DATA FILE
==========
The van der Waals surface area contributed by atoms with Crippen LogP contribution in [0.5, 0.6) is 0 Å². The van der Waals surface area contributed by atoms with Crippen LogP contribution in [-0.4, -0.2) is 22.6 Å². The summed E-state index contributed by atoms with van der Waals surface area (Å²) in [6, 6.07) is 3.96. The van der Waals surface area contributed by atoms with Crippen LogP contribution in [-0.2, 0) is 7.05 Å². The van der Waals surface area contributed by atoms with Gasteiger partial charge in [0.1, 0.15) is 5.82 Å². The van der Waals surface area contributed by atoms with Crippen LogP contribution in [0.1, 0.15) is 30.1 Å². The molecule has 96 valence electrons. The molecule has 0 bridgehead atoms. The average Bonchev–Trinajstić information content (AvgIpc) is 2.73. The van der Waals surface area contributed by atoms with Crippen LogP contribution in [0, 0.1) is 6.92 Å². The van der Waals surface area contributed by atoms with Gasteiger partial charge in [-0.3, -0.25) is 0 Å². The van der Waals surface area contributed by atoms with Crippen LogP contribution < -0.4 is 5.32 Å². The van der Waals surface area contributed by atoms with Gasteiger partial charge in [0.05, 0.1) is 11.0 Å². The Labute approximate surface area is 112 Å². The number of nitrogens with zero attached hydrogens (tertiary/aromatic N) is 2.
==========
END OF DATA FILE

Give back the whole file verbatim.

The van der Waals surface area contributed by atoms with Crippen LogP contribution in [0.5, 0.6) is 0 Å². The van der Waals surface area contributed by atoms with Crippen LogP contribution in [-0.4, -0.2) is 22.6 Å². The summed E-state index contributed by atoms with van der Waals surface area (Å²) in [6, 6.07) is 3.96. The van der Waals surface area contributed by atoms with Crippen LogP contribution in [-0.2, 0) is 7.05 Å². The van der Waals surface area contributed by atoms with Gasteiger partial charge in [0.1, 0.15) is 5.82 Å². The van der Waals surface area contributed by atoms with Crippen LogP contribution in [0.1, 0.15) is 30.1 Å². The molecule has 96 valence electrons. The molecule has 0 bridgehead atoms. The average Bonchev–Trinajstić information content (AvgIpc) is 2.73. The van der Waals surface area contributed by atoms with Crippen LogP contribution in [0, 0.1) is 6.92 Å². The van der Waals surface area contributed by atoms with Gasteiger partial charge in [-0.3, -0.25) is 0 Å². The van der Waals surface area contributed by atoms with Crippen LogP contribution < -0.4 is 5.32 Å². The van der Waals surface area contributed by atoms with Gasteiger partial charge in [0.05, 0.1) is 11.0 Å². The Labute approximate surface area is 112 Å². The number of nitrogens with zero attached hydrogens (tertiary/aromatic N) is 2.